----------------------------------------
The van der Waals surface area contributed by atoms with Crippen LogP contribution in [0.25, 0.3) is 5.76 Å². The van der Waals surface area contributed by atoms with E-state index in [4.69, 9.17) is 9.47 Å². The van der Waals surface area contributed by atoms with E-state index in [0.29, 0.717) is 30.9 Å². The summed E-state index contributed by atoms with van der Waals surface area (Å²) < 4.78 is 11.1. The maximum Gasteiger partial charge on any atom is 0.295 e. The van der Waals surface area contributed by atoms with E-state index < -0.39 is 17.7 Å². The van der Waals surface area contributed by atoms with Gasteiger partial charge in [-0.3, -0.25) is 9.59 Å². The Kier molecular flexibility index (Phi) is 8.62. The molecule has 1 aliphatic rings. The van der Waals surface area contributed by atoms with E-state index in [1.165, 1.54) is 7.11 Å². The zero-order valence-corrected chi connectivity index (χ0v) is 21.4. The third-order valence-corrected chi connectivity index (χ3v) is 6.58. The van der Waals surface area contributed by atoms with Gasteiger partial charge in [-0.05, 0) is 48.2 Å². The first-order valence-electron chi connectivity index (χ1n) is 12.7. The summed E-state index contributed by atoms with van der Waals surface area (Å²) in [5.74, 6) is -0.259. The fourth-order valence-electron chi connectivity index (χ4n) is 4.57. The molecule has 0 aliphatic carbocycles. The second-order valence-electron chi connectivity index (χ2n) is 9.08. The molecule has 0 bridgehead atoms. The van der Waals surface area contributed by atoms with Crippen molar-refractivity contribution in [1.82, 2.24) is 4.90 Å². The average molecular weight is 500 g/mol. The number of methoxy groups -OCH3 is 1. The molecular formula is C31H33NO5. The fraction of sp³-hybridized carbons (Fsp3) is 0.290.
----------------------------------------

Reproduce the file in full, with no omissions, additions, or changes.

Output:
The van der Waals surface area contributed by atoms with Crippen LogP contribution in [0.25, 0.3) is 5.76 Å². The van der Waals surface area contributed by atoms with E-state index in [4.69, 9.17) is 9.47 Å². The van der Waals surface area contributed by atoms with E-state index in [0.29, 0.717) is 30.9 Å². The summed E-state index contributed by atoms with van der Waals surface area (Å²) < 4.78 is 11.1. The maximum Gasteiger partial charge on any atom is 0.295 e. The van der Waals surface area contributed by atoms with E-state index < -0.39 is 17.7 Å². The van der Waals surface area contributed by atoms with Gasteiger partial charge in [-0.3, -0.25) is 9.59 Å². The Kier molecular flexibility index (Phi) is 8.62. The molecule has 1 aliphatic rings. The van der Waals surface area contributed by atoms with E-state index in [1.165, 1.54) is 7.11 Å². The zero-order valence-corrected chi connectivity index (χ0v) is 21.4. The third-order valence-corrected chi connectivity index (χ3v) is 6.58. The van der Waals surface area contributed by atoms with Gasteiger partial charge in [-0.05, 0) is 48.2 Å². The first-order valence-electron chi connectivity index (χ1n) is 12.7. The summed E-state index contributed by atoms with van der Waals surface area (Å²) in [5.74, 6) is -0.259. The fourth-order valence-electron chi connectivity index (χ4n) is 4.57. The molecule has 0 aliphatic carbocycles. The second-order valence-electron chi connectivity index (χ2n) is 9.08. The molecule has 0 bridgehead atoms. The van der Waals surface area contributed by atoms with Crippen molar-refractivity contribution in [1.82, 2.24) is 4.90 Å². The average molecular weight is 500 g/mol. The number of methoxy groups -OCH3 is 1. The molecular formula is C31H33NO5. The fraction of sp³-hybridized carbons (Fsp3) is 0.290.